“I took the risk and I went up to him. I said, ‘My name is Michael, I’m an actor. I just got cast in this movie. I know you’re really not happy they’re making it,’” Imperioli said. “He goes, ‘I think it’s despicable they’re making a movie about that psychotic b****.’ I said, ‘Yeah, I know, I know, but I’m doing it anyway. And I’m playing someone who you knew whose name was Ondine.’ And he went, ‘Good luck.’ And he turned away.”
Moments later, Reed paused and turned back to Imperioli.
“He looks back at me a couple of times, and he waves me over to him. And I walked up to him, and he put his arm around me and said, ‘Listen, work hard, do a good job and just remember one thing — he was very funny.’ And that was it,” Imperioli recalled. “And in some ways, that little scene really was a seed and a germ for the relationship between Matthew and Lou in the book.”
Life imitating art
Imperioli is best known for his Emmy-winning turn as Christopher Moltisanti in HBO’s era-defining drama, “The Sopranos.”
In addition to being an aspiring mafioso, Christopher fancies himself as a bit of a writer.
In a circumstance of life imitating art, Imperioli became the only cast member who joined David Chase’s writer’s room. He penned five episodes over the show’s run including the fan favorite from season 2, “From Where to Eternity.”
Ironically, it was Michael’s post-“Sopranos” screenplay and teleplay writing experiences that led to him focusing on writing a novel. He had three or four projects in various stages of development that never made it to air due to network and studio agendas. He became frustrated by that.
“Screenplays and teleplays are not works unto themselves. They’re blueprints or schematics. Once you make the actual show, they’re worthless. And until you make the actual show, they’re kind of worthless. And I said, ‘Well, if I write a book, it’s an end unto itself,’” he said.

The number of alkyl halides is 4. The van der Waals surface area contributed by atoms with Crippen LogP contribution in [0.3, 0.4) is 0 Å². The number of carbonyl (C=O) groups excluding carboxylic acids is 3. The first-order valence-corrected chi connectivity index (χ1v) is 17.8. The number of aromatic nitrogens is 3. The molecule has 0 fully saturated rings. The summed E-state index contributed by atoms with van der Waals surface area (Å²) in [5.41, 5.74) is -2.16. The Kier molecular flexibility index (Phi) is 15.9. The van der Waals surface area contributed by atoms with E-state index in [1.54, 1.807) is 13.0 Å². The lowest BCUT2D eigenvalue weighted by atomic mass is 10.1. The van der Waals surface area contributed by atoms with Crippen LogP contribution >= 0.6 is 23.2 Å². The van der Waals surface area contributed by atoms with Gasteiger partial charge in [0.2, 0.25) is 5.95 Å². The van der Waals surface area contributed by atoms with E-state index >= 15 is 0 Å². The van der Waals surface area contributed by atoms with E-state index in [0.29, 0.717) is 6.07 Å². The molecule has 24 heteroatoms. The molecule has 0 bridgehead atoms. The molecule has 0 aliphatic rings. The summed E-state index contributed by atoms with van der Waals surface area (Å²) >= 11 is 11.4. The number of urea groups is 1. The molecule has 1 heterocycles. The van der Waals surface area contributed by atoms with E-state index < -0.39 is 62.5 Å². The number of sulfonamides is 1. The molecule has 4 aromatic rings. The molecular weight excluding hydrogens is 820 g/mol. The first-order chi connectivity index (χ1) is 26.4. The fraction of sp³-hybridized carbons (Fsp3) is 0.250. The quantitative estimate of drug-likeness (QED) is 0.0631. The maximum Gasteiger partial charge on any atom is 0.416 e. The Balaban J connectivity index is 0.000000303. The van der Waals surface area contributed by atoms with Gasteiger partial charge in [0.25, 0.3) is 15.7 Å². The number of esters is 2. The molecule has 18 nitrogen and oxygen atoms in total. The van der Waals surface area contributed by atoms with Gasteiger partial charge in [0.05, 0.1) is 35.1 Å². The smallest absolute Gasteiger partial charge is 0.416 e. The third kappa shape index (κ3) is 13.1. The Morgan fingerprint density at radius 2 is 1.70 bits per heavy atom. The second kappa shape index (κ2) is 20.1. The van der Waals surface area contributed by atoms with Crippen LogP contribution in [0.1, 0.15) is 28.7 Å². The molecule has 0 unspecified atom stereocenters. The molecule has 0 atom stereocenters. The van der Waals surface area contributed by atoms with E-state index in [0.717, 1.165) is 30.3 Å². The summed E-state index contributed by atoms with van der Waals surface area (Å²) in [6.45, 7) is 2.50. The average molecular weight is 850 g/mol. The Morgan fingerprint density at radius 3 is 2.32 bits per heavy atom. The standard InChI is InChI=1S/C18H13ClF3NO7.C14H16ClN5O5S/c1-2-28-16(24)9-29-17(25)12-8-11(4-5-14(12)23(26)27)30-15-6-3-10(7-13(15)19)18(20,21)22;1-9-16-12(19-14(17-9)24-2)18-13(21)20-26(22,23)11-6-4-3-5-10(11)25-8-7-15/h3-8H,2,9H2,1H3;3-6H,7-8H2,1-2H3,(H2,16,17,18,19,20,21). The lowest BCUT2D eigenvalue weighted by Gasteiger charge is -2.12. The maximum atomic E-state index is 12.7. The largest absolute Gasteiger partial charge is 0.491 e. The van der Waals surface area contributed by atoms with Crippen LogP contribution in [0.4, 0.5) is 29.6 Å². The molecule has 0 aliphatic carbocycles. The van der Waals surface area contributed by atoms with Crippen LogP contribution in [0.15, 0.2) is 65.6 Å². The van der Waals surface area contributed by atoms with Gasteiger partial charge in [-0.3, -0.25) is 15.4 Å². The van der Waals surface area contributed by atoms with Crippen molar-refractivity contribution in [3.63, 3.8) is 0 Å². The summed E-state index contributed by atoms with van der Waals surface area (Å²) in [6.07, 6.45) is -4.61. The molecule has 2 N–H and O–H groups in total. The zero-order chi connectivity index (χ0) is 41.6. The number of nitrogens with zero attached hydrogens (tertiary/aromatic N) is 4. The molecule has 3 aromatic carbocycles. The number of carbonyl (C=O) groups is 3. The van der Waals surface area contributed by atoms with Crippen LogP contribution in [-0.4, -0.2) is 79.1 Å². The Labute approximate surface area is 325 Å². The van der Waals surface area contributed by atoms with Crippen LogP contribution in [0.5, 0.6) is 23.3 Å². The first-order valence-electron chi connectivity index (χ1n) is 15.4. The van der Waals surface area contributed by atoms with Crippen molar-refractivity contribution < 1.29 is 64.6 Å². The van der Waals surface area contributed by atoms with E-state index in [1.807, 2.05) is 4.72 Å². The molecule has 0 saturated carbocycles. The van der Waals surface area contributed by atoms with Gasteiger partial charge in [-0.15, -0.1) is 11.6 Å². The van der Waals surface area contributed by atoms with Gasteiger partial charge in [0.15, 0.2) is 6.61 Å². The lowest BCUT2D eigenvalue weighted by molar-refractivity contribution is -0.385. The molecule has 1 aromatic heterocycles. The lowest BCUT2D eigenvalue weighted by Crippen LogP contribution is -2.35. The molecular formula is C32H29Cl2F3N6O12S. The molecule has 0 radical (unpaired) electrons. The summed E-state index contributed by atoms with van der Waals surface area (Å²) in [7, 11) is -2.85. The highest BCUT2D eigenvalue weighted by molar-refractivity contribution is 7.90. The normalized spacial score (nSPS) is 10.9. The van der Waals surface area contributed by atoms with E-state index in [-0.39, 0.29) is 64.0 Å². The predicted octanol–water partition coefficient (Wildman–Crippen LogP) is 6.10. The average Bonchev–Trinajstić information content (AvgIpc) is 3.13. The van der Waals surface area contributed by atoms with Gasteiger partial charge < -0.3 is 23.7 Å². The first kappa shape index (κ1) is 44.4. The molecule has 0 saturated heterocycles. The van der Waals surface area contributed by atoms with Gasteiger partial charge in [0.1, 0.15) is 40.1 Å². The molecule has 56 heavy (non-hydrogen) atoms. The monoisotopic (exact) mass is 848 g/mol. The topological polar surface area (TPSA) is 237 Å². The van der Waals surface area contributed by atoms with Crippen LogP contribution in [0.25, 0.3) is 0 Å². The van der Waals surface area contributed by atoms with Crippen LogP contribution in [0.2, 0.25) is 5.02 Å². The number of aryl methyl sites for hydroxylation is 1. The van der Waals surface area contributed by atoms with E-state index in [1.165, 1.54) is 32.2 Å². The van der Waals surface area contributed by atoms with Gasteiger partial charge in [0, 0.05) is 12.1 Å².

“There was something about the isolation and solitary qualities of writing a novel that, at that time, really appealed to me,” he said.
During the isolation of the pandemic in 2020, Imperioli revisited “The Sopranos” for the first time since making it. He and fellow “Sopranos” cast mate, Steve Schirripa (Bobby Baccalieri), created the “Talking Sopranos” podcast.
“The podcast gave me a real, new appreciation for (‘The Sopranos’) with some distance,” Imperioli said. “Because when you’re making it and you’re involved in it, there’s so many personal things that you don’t have much of an objectivity … And this was with 13 years of distance. And I was really able to kind of watch it and understand why it has held up and has so many fans.”
In addition to writing another novel, Imperioli does have some other TV/film projects in the work, including one with Chase and Shirripa. In season two of HBO’s “The White Lotus,” streaming currently, Imperioli plays Dominic Di Grasso.
“The Perfumed Burned His Eyes” is available now from Akashic Books.
'Pepsi, Where's My Jet?': Advertising case from the '90s is now the subject of a Netflix docuseries